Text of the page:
A State Called Libya

Over at The Week, Dr. Daniel Larison brings up the situation of a state called Libya.  One year ago the West led a bombing campaign that ousted the brutal dictator Moammar Ghaddafi.  A problem or two arose though: The internal disorder and regional instability that the West’s assault created were foreseen by many critics. And … Continue reading A State Called Libya

Notes From Libya

Daniel Larison and Jason Sorens have alerted me to the most recent updates on Libya’s situation.  In case you are wondering, it is not good.  In fact, things look a lot worse than they did under Ghaddafi.  From the BBC: UN human rights chief Navi Pillay meanwhile raised concerns about detainees being held by revolutionary … Continue reading Notes From Libya

BC’s weekend reads

The raccoon scrotum monster The unrecognized The Gandhi statue causing a fuss in Ghana The battle for Burundi The end of interventionism The Socratic classroom for an activist age

BC’s weekend reads

The Strange Story of a Strange Beast Dagestan (a region in Russia), religion, and female genital mutilation Why partitioning Libya might be the only way to save it Google versus Palestine (h/t Michelangelo) False consciousness | The value of Marx in the 21st century The evolution of the state (in two simple pictures) Round the Decay of that … Continue reading BC’s weekend reads

BC’s weekend reads

Libya Epitomizes Hillary Clinton’s Not-So-Smart Power Paradoxes of the Gray Zone The Kurdish Conundrum The Future of the Arab Just Following Orders: Leadership Lessons from Argentina’s “Dirty War”

From the Comments: Military intervention, democracy, and stability

Longtime reader (and excellent blogger in his own right) Tam has an interesting response to Chhay Lin’s thoughts on the Paris terrorist attacks: It is an interesting read indeed but there are two or even more sides to every story. What we are also noting is that many of these groups that hate Western interventionist … Continue reading From the Comments: Military intervention, democracy, and stability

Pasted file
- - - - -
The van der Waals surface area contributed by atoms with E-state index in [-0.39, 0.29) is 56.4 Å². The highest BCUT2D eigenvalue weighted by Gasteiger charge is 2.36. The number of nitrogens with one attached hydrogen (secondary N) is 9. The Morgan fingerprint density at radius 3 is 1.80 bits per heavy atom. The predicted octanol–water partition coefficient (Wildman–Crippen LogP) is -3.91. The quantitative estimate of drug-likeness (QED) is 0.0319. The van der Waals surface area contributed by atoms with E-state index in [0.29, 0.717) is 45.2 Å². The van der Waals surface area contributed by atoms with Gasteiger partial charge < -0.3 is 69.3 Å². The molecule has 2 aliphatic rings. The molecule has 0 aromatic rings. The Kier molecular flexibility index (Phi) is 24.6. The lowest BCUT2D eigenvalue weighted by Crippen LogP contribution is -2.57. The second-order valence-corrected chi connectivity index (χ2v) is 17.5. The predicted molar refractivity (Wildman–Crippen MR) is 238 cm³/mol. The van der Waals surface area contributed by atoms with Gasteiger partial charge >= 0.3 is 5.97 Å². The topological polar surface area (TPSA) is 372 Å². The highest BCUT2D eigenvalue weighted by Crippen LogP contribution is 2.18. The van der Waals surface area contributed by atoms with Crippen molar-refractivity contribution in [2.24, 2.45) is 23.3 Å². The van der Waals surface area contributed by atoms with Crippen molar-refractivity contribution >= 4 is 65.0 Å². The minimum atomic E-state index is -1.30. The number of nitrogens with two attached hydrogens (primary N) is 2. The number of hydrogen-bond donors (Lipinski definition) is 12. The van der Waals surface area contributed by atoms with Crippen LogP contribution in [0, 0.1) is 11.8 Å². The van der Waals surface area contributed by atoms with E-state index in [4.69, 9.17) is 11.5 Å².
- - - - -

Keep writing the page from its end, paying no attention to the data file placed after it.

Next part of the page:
Turkey just shot down a Russian fighter jet

Yes, folks, things just got way more real in the Levant. Here is NOL‘s first-ever post on Syria (by yours truly). It’s from 2012 (which means NOL is nearly four years old!) and it holds up pretty well if you ask me. Jacques Delacroix, an ardent hawk who recently quit NOL (again) and who ironically … Continue reading Turkey just shot down a Russian fighter jet

“A foreign policy with a price”

Re: “Obama’s empty West Point speech,” May 30 Charles Krauthammer. So Charles Krauthammer thinks we should be providing military assistance to Libya, Syria and the Ukraine. Who’s going to pay for it? Or are we just going to whip out the plastic like usual? Krauthammer says our allies are complaining, fearing their own security. What … Continue reading “A foreign policy with a price”

Weekend Question: What to do about the violence in South Sudan?

As many of you may know, the recently-minted country of South Sudan has descended into civil war. I’m going to show you how this violence was actually predictable, but first I want to point out a couple of things. Why did South Sudan get international recognition and not Somaliland, which has been a functioning democracy … Continue reading Weekend Question: What to do about the violence in South Sudan?

American Foreign Policy: Predictions, Assumptions and Falsehoods

On November 1st 2011 I got into an argument with Dr Delacroix about US foreign policy. During that time, if you’ll recall, a debate on the merits and demerits of bombing Libya was raging across the blogosphere and in the halls of power. Here is what I wrote in the heat of the moment two … Continue reading American Foreign Policy: Predictions, Assumptions and Falsehoods